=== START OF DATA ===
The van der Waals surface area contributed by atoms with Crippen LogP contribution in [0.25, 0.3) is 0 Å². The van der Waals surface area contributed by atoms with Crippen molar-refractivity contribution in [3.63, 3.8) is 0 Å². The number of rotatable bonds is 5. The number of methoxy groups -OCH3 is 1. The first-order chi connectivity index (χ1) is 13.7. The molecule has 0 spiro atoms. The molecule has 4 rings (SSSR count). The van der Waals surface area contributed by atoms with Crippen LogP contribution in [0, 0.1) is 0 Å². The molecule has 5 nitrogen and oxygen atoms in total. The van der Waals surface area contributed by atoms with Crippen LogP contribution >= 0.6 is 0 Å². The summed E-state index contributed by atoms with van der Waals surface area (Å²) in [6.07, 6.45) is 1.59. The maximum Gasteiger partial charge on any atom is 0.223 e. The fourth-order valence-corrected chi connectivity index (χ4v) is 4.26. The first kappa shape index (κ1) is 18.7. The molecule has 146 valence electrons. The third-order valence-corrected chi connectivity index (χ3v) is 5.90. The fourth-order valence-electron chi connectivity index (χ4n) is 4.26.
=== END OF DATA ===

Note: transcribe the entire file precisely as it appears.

The van der Waals surface area contributed by atoms with Crippen LogP contribution in [0.25, 0.3) is 0 Å². The van der Waals surface area contributed by atoms with Crippen molar-refractivity contribution in [3.63, 3.8) is 0 Å². The number of rotatable bonds is 5. The number of methoxy groups -OCH3 is 1. The first-order chi connectivity index (χ1) is 13.7. The molecule has 0 spiro atoms. The molecule has 4 rings (SSSR count). The van der Waals surface area contributed by atoms with Crippen LogP contribution in [0, 0.1) is 0 Å². The molecule has 5 nitrogen and oxygen atoms in total. The van der Waals surface area contributed by atoms with Crippen LogP contribution >= 0.6 is 0 Å². The summed E-state index contributed by atoms with van der Waals surface area (Å²) in [6.07, 6.45) is 1.59. The maximum Gasteiger partial charge on any atom is 0.223 e. The fourth-order valence-corrected chi connectivity index (χ4v) is 4.26. The first kappa shape index (κ1) is 18.7. The molecule has 146 valence electrons. The third-order valence-corrected chi connectivity index (χ3v) is 5.90. The fourth-order valence-electron chi connectivity index (χ4n) is 4.26.